Just saw this:
An ActiveState Python recipe to get the filename and line number of the calling function.
I modified it and tried it out, while I happened to be at an Internet cafe, using Portable Python, which I had blogged about earlier.
Here is my modified code:
# caller_info.py import sys def foo(): print "in foo" f1 = sys._getframe(1) f2 = sys._getframe(2) print "f1: filename, lineno:", f1.f_code.co_filename, f1.f_lineno print "f2: filename, lineno:", f2.f_code.co_filename, f2.f_lineno def bar(): print "in bar" print "calling foo" foo() bar()
And here is the output of "running" (*) that file, caller_info.py, using Portable Python:
>>> import caller_info in bar calling foo in foo f1: filename, lineno: caller_info.py 16 f2: filename, lineno: caller_info.py 18 >>>(*) I said "running" because, as you can see from the code, I had to use a roundabout method of running the caller_info.py file with PortablePython. The standard method, like "python caller_info.py", that normal Python supports, does not seem to work with PortablePython (at least on a quick check or two; there may be some other way that works, such as a command-line switch or whatever). So I resorted to importing the file and letting the code in it run as a side-effect. Anyway, it seems to show that the one-liner works, because in the output shown, the filename is right, and so are the line numbers of the calls to foo and bar - I checked in the editor that the numbers are 16 and 18.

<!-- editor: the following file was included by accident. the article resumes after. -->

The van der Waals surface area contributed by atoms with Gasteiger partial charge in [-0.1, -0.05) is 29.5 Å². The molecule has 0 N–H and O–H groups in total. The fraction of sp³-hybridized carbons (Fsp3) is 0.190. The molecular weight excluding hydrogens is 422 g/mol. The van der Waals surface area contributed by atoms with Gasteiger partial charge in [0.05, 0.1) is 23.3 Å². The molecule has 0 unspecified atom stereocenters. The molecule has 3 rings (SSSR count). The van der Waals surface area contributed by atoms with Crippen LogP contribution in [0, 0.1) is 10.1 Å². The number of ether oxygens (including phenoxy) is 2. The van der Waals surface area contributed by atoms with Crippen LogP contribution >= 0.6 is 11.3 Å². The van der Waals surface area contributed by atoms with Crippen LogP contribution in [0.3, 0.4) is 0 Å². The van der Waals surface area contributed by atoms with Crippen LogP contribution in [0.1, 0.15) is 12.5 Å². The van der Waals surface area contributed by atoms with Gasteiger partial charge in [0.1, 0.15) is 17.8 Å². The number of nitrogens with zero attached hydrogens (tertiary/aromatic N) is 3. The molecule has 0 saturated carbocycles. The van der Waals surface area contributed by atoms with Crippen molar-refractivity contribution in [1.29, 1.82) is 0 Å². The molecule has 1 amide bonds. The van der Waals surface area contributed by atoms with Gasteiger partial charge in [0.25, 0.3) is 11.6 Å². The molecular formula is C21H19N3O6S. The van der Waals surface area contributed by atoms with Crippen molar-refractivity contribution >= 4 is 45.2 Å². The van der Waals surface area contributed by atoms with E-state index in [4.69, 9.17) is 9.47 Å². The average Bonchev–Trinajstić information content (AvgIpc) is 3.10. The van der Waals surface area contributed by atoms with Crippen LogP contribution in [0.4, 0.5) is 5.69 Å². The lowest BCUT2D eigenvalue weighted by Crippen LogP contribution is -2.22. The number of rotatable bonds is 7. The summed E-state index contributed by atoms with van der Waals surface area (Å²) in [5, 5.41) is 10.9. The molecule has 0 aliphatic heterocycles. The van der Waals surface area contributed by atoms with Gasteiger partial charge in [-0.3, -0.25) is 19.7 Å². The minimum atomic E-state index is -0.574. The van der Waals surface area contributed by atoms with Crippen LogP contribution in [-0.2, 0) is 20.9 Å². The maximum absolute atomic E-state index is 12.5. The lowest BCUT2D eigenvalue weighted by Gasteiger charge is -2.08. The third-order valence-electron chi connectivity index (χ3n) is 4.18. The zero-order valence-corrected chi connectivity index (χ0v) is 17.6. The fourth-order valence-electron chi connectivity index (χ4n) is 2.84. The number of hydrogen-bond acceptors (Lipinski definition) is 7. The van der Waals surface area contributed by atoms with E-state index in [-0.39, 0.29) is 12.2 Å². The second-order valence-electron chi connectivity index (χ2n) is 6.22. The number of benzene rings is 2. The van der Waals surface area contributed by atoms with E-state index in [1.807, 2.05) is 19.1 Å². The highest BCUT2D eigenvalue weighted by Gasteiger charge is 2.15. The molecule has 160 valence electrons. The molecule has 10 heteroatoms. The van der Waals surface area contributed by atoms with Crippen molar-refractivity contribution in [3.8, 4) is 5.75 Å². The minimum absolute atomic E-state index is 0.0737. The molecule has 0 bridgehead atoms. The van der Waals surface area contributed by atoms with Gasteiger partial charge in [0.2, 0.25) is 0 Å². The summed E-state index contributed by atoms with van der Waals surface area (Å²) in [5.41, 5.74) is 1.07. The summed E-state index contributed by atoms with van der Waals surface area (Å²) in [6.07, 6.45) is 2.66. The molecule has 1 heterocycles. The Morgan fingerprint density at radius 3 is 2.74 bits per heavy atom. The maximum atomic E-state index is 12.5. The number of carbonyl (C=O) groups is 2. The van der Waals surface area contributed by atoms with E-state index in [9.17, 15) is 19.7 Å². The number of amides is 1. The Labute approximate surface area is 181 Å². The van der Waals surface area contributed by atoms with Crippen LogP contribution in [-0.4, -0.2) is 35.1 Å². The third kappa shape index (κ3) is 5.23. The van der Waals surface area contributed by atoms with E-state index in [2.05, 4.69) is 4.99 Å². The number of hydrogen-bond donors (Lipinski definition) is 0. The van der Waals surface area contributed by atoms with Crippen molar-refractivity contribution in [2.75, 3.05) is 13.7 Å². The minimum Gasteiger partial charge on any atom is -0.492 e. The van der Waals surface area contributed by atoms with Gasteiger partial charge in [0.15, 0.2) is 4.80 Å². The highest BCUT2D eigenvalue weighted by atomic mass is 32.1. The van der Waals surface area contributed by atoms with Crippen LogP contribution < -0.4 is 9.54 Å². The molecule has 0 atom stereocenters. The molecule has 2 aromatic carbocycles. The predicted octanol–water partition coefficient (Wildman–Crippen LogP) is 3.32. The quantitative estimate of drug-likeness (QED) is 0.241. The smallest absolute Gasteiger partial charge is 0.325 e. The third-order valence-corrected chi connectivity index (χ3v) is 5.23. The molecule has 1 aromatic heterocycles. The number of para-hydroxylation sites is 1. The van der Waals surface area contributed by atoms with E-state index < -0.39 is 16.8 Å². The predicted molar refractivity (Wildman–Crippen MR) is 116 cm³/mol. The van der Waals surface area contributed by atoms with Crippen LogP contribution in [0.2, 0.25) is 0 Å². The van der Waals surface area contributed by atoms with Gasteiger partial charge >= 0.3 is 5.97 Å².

Just for fun, I also tried the same code (not as a Python file, just typed in), in the
repl.it online pastebin that I blogged about earlier. It worked, sort of, the line number shown was 1 and the filename shown was stdin:
def foo(): .. print "in foo" .. def bar(): .. print "in bar, calling foo" .. foo() .. f = sys._getframe(1) .. print f.f_code.co_filename .. print f.f_lineno .. bar() in bar, calling foo in foo <stdin> 1- Vasudev Ram - Dancing Bison Enterprises